There’s an interesting mental trap here that I fall into though: because I can make myself less brittle with self care, I expect myself to overcome being sensitive. That isn’t the point, but my mental circle on that one is a tight orbit that’s hard to escape. Kindness towards others can help my brittleness, kindness towards myself can allow me to accept my hurt. Both are needed to keep me from shattering.

(Let me know if there’s interest in pages on being tough and resilient.)

The eye of the beholder?

I’m finding Christmas particularly stressful this year. There are cards, presents, and events for a lot of different people, and I’m overwhelmed and low on resources. I was pondering what of the great Christmas task list I might be able to drop, and it occurred to me that some of these things I actually enjoy, some the recipient actually enjoys (obviously these two ideally overlap), and some are just obligatory on both sides. I’m having trouble figuring out which things are which (primarily because I don’t know for sure what the recipient actually thinks since I’m not in that person’s head). Does everyone who gets a Christmas card perceive it as kindness? Probably not. If my only contact with a person on the Christmas card list *is* the Christmas card…does that make it more, or less important that I send it? I really have no way of knowing, so I just have to go with how I’d perceive it (which could very well be wrong). None of this overthinking has actually resulted in a smaller to-do list, by the way, though it does have me considering that I ought to balance kindness to myself along with the kindness of gifts, social interaction, etc. And I’m not really sure how to let some obligations drop to enhance my own enjoyment of the holidays, which are at the moment just something I have to get through while executing a number of tasks, all with tight deadlines, most of which are set by tradition and/or other people.

This got me thinking in a broader way about perception of kindness from the point of view of the giver versus the recipient. Ideally, those perceptions would be similar, but they aren’t always. How do you make sure that your kindness is aligned with what the recipient thinks is kindness (this is obviously easier with close friends and family than with strangers)?

And back to my original thoughts, how do you balance the demands of kindness to others with kindness to yourself?

Sensitive isn’t a bad thing

I have long been paranoid about being sensitive. In this post and the next, I want to try to distinguish between two ideas: sensitive and brittle.

I’m the sort of person who actually does watch for trigger warnings because, well, I react to certain topics very poorly. I appreciate having when people are being courteous about topics that I may react to.

Recognizing where I’m sensitive, where I over-react, where I need to be gentle with myself, all of these are good. Ducking over to the dictionary:

sen·si·tive (ˈsensədiv/)

  • quick to detect or respond to slight changes, signals, or influences.
  • easily damaged, injured, or distressed by slight changes.
  • (of a person or a person’s behaviour) having or displaying a quick and delicate appreciation of others’ feelings.
  • kept secret or with restrictions on disclosure to avoid endangering security.

(I’m skipping the bit about being psychic, that may be relevant, but I don’t have anything useful to say on that front.)

In order for me to appreciate the feelings of others I have to be sensitive. This leads me to the strange conclusion, since I want to be able to do that, I want to be sensitive. The same pieces of me that allow me to appreciate another person’s feelings are the pieces of me that can get hurt. The same pieces of me that need to be kept secret in some situations are good to keep secret sometimes because they can be hurt, and they are valuable. This means in order to be sensitive to the feelings of those I care about, I must respect my own sensitivity.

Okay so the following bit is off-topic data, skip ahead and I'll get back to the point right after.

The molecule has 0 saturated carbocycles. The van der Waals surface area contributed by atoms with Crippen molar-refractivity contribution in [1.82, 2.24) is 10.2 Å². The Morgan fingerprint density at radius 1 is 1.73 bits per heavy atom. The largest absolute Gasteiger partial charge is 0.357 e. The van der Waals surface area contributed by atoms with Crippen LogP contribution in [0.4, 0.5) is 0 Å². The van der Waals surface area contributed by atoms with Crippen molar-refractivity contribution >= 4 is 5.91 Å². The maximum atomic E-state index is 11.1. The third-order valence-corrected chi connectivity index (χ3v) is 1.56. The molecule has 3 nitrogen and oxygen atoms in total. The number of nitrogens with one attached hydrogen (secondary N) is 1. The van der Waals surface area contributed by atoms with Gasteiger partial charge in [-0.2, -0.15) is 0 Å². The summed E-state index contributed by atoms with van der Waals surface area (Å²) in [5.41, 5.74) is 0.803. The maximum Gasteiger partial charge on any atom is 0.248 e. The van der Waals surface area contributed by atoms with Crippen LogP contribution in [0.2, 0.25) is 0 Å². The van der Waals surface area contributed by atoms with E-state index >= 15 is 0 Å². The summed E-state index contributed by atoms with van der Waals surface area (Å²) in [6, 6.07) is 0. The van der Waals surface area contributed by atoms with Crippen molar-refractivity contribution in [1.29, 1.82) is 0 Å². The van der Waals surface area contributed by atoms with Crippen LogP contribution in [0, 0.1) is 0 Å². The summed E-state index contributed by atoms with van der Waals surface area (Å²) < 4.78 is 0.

Tune in soon for a quick essay on being brittle (which is a closely related but different idea). If there is interest , I’ll also write my views on the difference between tough and resilient.

How do you maintain the ability to be sensitive to the feelings of others?

Opportunities To Be Kind

I have actually come to post a few times and been brought up short by a dearth of kindness. Sure, I have other related topics to ponder, but I haven’t felt like I’ve done anything particularly kind recently. A misdirected package gave me an opportunity today, and though it was a tiny thing, it made me happy to do it. The mail carrier dropped off a stack of boxes yesterday, and at the bottom was one meant for a different house up the street. Only the first number in common with my house number, so she must have grabbed it by mistake. So I took the baby on a walk this morning and left the package at the right house with an anonymous note explaining what had happened. Probably I only saved the recipient a small amount of distress and hassle, but it was nice to do nonetheless.
How do you find opportunities for kindness when they don’t simply appear on your doorstep?

Keeping my Gas Tank Full

I have a tendency to hate my needs. I don’t like admitting that I need things. I believe that admitting that I need things is the same as admitting weakness, or some deficiency in my character.

I do need things, oxygen, water, food, shelter, safety, a feeling of purpose, sleep, rest (not actually the same thing as sleep), recreation, fun (and many more). Each of these is like a gas tank. If I let one run out, then my engine doesn’t run properly. I can, for a little while, borrow from one gas tank or another to tide over the low tank. There’s a cost.

I feel ashamed to have these needs, which is strange, because we all do. Worse, it’s counterproductive because the more I refuse to admit that I have needs, the more my needs control me. It’s a paradox: the more I embrace my needs, the less control they have.

Questions to ponder:

  • What are my needs?
  • How do I make sure that those needs are met appropriately?
  • How does ignoring my needs affect my attitudes towards others?

Writings of Jason Donev, Allison Ketchell Campbell and Romy Tittel